I was honoured to be asked to participate in the inaugural QUT ALUMNI AUTHORS SHOWCASE to be held Saturday 20 August 2016 at my Alma Mater QUT. The only concern for me – would my book, Le Chateau, arrive on time? Just in case, I did a scramble to produce glossy flyers and business cards to promote Le Chateau's launch and my social media presence.
photo: 1 Launch invite + business card (H2 - Plan B)
There are many QUT graduates who have gone on to become writers, and across every field imaginable it seems: academia, business, law, journalism, children's, sci-fi, poetry, literary fiction, comedy, commercial fiction, to name a few.
Thankfully, my books arrived two days ahead of schedule and the QUT event would be the first time the books were seen 'in the wild' – anywhere. I was able to arrive a real 'author' with actual books. I drove the gauntlet of the precinct like I was in a maze because it was largely closed down in preparation for the filming of 'Thor' in Brisbane.
I met many of our fellow authors including David Bobis, Cass Moriarty and the keynote speaker, Dr Benjamin Law. We discussed the Rio Olympics, Climate Change and CSIRO cuts, Meatless Mondays, among other things. Sated after a fabulous breakfast provided for participants by the organisers, the Alumni Office, we gathered with our boxes of books at the newly renovated level 4 of the Gardens Point Library.
Keynote Address: Mr Benjamin Law 'The Family Law – From page to Screen'
Benjamin enthralled the audience with a multimedia live-streamed presentation. The skilful QUT technical staff fixed some initial glitches so many were disappointed we didn't see the interpretive dance version Benjamin offered as fall back. It would have made a great encore. Maybe for the Authors Showcase 2017?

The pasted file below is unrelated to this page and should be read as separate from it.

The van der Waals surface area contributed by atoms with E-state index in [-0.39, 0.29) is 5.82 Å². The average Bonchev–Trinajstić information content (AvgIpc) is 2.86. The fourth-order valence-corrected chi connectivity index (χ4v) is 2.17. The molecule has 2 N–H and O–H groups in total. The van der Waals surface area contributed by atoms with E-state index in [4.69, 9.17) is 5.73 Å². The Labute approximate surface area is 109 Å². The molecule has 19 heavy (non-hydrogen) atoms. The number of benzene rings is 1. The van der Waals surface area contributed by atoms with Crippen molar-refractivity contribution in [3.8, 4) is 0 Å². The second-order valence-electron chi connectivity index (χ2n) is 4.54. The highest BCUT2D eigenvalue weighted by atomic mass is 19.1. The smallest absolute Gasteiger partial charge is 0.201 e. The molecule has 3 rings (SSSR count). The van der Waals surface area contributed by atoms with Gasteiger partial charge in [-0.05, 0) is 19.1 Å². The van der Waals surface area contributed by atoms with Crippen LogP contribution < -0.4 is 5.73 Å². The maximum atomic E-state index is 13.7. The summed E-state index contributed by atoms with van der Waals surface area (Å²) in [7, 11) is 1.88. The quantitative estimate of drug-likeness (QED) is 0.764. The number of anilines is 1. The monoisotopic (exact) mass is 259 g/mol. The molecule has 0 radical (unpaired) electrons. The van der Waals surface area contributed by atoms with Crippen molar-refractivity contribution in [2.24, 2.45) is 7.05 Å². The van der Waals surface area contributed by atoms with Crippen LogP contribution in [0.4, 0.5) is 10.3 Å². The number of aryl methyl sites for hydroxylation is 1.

Benjamin talked about writing The Family Law, which has been reprinted in Australia over four times and translated into many languages, including French, internationally.
"You have to be psychopathic really, to write about your family." His "First you were a book, now let's turn you into a TV show!" had the crowd laughing. "There's a Polish saying, 'When a writer is born the family dies.' How do you claim authorship of your family? It's a pretty egotistical thing to do. TV is so public, there's ads. Thankfully it took four years to develop." He had ample time to discuss it with his family. "When they saw the script they laughed."
Benjamin said being an “outsider” helped him write the book and quoted Junot Diaz, "If you want to make a human being into a monster, deny them, at the cultural level, any reflection of themselves. And growing up, I felt like a monster in some ways. I didn’t see myself reflected at all."
I found this interesting as both Le Chateau and the manuscript I'm at second draft stage on now concern outsiders. Charlotte is an Australian in France and the WIP concerns the 1967 Referendum and the fight for Aboriginal equality. The White Australia Policy was a "Monster Creation" policy par excellence.
Now The Family Law is out in the world he's pleased it's connected with so many people, including non-Asian Australians coming up to him and saying, “My family is just like yours.” He's glad he could broaden the depictions of families on the Australian screen, closer to the real makeup of the country.
On Social Media: (H2)
"Writers are after stories: they don't want to be a brand."
"You reach a threshold of Twitter followers and you'll get people abusing you but I don't get nearly as much abuse or horror as any female who has anything to say on social media."
Benjamin quoted US comedian, Aziz Ansari: "There's a huge reticence to show diversity on screen because the audience won't relate because the characters aren't them. But his point is we can relate to anthropomorphic robots and talking fish, and monsters graduating from university – why should it be so difficult to see ourselves in anyone really?"
Benjamin generously shared his experiences turning his book of essays into a narrative TV show the first series of which was screened recently on SBS. He explained his respect for the producer gave him great confidence to leap into the project. He outlined the different world of TV writing: how strange it is to go from writing solo and alone to operating as part of a dynamic team in a 'writing room'. There was a transition but once made he found it very enjoyable and like a really engaging dinner party. They're finishing writing the second series now.